The Long-Term Aspirations of Rohingya Refugees’ Families in Malaysia

Sazlin Suhalmie Mohd Shariff, J.S. Keshminder
Faculty of Business and Management Universiti Teknologi MARA

Peck-Leong Tan, Arlinah Abdul Rashid
Arshad Ayub Graduate Business School, Universiti Teknologi MARA

Mohd Safwan Ghazali
Faculty of Entrepreneurship and Business, Universiti Malaysia Kelantan


The Rohingya refugees have often viewed Malaysia as open, although Malaysia is a non-signatory of the 1951 Refugees Convention and its 1967 Protocol. Hence, the number of Rohingya refugees in Malaysia had increased to more than 180000 in 2021. A fundamental problem with managing refugees in Malaysia is that there is no real policy in place and thus no real idea of how many, who, and where they are. Every year, less than one percent of the refugees have been successfully sent to a third country worldwide. The current situation has prevented the refugee resettlement matter in Malaysia from being resolved quickly; instead, it takes years and even decades for a small outcome, often without any apparent end. One of the effects of the COVID-19 pandemic is that the resettlement releases to third countries worldwide decreased sharply in 2020 due to international travelling had to be stopped. Every year, less than 5 percent of the world’s refugees will receive a place in a third country (UNHCR Malaysia, 2021). Therefore, it is essential to understand Rohingya refugees’ long-term aspirations to prepare them for the future. The right policy is needed to prepare the refugees to resettle in a third country or eventually return to Myanmar. Therefore, this paper explores the Rohingya refugees’ future aspirations and resettlement plans based on qualitative data through semistructured interviews. This research carried out in-depth qualitative interviews with 10 Rohingya refugees currently living in Malaysia and six Rohingya refugees who have already resettled in a third country and used to stay in Malaysia as their transit country. This research discovered nine livelihood aspirations, three community aspirations, and two-family aspirations shared by the respondents. This study also found that almost all respondents aspire to resettle in a third country in the long run, but the delay in getting resettlement leaves them no choice, but to remain in Malaysia. Hence, this paper concludes that policymakers need to construct settlement programmes to help Rohingya refugees and asylums while they are still in Malaysia and prepare them to settle in the third country eventually.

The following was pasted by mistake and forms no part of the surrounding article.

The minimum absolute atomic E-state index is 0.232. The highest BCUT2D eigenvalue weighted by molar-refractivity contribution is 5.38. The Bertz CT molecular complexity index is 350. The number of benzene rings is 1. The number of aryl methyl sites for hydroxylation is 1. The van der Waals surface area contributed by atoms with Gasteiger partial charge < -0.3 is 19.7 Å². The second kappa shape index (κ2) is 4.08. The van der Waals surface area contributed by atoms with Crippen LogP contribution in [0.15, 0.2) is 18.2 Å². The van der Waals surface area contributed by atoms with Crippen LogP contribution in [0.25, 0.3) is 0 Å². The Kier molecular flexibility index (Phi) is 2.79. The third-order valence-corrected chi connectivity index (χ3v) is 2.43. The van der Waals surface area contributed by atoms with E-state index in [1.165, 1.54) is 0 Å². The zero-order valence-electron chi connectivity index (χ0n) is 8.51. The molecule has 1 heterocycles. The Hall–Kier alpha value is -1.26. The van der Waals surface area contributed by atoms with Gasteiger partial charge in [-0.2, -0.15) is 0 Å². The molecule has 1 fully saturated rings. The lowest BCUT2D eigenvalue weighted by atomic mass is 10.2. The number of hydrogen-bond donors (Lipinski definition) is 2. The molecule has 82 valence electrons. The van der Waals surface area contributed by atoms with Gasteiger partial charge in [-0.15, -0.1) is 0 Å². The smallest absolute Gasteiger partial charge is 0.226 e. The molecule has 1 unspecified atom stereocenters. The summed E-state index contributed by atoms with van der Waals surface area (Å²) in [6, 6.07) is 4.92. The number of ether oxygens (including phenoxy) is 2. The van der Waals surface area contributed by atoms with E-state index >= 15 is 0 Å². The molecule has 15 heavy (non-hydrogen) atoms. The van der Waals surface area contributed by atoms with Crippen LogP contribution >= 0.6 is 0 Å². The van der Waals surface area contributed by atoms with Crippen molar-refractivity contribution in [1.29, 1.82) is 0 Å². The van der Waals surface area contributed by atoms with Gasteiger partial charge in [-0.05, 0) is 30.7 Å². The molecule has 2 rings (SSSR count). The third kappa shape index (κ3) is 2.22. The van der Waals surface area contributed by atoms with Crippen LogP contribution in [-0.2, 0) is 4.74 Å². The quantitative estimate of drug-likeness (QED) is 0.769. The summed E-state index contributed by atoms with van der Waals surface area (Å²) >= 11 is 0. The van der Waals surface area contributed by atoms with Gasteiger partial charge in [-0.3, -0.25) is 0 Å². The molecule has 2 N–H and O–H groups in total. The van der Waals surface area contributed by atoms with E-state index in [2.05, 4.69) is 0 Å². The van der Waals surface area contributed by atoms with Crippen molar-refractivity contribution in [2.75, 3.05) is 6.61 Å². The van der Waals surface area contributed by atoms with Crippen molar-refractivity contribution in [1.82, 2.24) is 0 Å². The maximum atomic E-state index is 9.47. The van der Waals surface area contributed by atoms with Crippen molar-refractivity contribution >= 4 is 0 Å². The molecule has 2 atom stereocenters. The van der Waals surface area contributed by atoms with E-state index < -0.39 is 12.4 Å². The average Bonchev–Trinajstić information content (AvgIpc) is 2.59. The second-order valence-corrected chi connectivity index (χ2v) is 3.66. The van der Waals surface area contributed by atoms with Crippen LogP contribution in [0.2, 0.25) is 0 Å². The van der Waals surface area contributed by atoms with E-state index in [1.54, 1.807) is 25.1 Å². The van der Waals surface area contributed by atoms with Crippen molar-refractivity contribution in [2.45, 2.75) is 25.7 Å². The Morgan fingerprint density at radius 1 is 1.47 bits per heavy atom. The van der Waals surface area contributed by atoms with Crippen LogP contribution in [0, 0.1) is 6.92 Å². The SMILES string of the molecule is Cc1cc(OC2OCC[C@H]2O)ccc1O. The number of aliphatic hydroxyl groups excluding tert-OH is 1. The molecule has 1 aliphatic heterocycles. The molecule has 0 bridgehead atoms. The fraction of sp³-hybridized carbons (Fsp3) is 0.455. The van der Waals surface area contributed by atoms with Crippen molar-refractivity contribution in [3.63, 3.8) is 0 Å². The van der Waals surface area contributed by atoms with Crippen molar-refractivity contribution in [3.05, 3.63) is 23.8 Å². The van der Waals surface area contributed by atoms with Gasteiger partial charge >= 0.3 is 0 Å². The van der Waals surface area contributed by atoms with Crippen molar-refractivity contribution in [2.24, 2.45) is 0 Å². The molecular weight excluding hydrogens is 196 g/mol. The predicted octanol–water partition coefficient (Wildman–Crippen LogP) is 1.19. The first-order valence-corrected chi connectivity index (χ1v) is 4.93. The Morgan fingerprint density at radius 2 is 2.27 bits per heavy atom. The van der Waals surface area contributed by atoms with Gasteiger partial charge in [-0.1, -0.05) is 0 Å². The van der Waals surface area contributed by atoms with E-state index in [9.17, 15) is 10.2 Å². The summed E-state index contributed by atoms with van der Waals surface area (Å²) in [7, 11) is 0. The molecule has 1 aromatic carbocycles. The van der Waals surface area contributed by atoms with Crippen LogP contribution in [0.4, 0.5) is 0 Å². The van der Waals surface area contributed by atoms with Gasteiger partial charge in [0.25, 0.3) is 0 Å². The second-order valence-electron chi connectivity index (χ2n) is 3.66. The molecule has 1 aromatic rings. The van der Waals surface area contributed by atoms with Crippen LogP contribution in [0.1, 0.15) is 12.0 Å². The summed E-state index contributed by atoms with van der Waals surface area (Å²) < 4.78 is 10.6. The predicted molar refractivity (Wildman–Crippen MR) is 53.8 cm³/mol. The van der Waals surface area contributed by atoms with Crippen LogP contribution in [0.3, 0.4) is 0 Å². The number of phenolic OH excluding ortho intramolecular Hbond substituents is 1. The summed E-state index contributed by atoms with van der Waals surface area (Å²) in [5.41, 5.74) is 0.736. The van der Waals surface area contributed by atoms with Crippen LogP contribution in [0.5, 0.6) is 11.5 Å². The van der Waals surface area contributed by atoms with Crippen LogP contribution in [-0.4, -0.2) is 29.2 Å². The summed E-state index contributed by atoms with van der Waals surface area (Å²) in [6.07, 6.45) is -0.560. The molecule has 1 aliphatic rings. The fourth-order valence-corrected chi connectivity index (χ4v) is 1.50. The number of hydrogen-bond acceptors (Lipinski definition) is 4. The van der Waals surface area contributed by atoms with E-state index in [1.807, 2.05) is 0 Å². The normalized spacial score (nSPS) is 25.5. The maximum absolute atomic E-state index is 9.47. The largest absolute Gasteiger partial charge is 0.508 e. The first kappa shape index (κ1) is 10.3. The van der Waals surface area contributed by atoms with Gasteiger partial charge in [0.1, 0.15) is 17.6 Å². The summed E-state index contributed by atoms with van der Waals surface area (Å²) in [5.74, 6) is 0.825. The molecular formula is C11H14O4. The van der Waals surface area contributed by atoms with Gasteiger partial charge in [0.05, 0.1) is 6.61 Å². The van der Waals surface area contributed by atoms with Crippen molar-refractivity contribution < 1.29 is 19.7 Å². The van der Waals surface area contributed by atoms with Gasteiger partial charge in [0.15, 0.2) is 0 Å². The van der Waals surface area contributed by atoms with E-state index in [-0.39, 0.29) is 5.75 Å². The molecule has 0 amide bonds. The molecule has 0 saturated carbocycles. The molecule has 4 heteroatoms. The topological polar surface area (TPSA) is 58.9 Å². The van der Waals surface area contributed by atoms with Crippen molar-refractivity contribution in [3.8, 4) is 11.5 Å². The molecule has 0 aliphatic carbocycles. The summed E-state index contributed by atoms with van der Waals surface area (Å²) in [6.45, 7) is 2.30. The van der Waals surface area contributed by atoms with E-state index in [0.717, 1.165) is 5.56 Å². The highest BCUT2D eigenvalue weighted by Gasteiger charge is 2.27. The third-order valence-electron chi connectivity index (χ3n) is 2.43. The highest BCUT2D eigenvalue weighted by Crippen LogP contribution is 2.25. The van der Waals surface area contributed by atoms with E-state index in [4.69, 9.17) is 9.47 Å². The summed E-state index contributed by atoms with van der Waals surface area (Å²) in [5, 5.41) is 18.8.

Keywords: Rohingya refugees, Aspirations, Resettlement, Durable solutions